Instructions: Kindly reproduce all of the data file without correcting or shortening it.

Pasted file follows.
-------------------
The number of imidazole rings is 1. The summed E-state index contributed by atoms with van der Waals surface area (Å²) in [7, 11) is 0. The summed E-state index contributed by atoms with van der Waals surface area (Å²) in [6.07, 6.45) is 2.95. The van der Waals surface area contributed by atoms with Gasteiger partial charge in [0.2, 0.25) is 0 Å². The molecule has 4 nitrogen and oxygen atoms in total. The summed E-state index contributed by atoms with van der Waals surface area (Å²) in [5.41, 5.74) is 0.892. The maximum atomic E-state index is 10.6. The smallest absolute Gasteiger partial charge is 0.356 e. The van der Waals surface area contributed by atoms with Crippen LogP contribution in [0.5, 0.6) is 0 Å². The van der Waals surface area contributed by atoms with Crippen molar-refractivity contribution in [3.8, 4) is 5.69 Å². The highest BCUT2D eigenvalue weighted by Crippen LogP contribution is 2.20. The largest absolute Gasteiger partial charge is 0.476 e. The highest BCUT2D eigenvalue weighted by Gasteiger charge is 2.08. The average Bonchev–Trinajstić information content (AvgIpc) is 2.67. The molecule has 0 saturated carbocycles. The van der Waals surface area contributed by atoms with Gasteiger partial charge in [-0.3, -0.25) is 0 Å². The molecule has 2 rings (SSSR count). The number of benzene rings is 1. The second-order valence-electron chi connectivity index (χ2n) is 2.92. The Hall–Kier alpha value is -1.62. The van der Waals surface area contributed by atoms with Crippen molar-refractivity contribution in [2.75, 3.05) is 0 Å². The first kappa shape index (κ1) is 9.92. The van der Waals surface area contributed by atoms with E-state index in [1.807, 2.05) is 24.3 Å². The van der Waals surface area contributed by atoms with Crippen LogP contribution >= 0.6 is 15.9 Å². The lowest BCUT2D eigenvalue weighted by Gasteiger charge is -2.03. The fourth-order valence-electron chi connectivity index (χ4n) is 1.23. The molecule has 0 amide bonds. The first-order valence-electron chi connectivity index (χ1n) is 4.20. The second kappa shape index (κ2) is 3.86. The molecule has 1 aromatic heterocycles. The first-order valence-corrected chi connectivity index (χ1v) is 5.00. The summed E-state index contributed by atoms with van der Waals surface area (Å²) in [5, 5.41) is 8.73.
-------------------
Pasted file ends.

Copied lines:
The number of imidazole rings is 1. The summed E-state index contributed by atoms with van der Waals surface area (Å²) in [7, 11) is 0. The summed E-state index contributed by atoms with van der Waals surface area (Å²) in [6.07, 6.45) is 2.95. The van der Waals surface area contributed by atoms with Gasteiger partial charge in [0.2, 0.25) is 0 Å². The molecule has 4 nitrogen and oxygen atoms in total. The summed E-state index contributed by atoms with van der Waals surface area (Å²) in [5.41, 5.74) is 0.892. The maximum atomic E-state index is 10.6. The smallest absolute Gasteiger partial charge is 0.356 e. The van der Waals surface area contributed by atoms with Crippen LogP contribution in [0.5, 0.6) is 0 Å². The van der Waals surface area contributed by atoms with Crippen molar-refractivity contribution in [3.8, 4) is 5.69 Å². The highest BCUT2D eigenvalue weighted by Crippen LogP contribution is 2.20. The largest absolute Gasteiger partial charge is 0.476 e. The highest BCUT2D eigenvalue weighted by Gasteiger charge is 2.08. The average Bonchev–Trinajstić information content (AvgIpc) is 2.67. The molecule has 0 saturated carbocycles. The van der Waals surface area contributed by atoms with Gasteiger partial charge in [-0.3, -0.25) is 0 Å². The molecule has 2 rings (SSSR count). The number of benzene rings is 1. The second-order valence-electron chi connectivity index (χ2n) is 2.92. The Hall–Kier alpha value is -1.62. The van der Waals surface area contributed by atoms with Crippen molar-refractivity contribution in [2.75, 3.05) is 0 Å². The first kappa shape index (κ1) is 9.92. The van der Waals surface area contributed by atoms with E-state index in [1.807, 2.05) is 24.3 Å². The van der Waals surface area contributed by atoms with Crippen LogP contribution >= 0.6 is 15.9 Å². The lowest BCUT2D eigenvalue weighted by Gasteiger charge is -2.03. The fourth-order valence-electron chi connectivity index (χ4n) is 1.23. The molecule has 0 amide bonds. The first-order valence-electron chi connectivity index (χ1n) is 4.20. The second kappa shape index (κ2) is 3.86. The molecule has 1 aromatic heterocycles. The first-order valence-corrected chi connectivity index (χ1v) is 5.00. The summed E-state index contributed by atoms with van der Waals surface area (Å²) in [5, 5.41) is 8.73.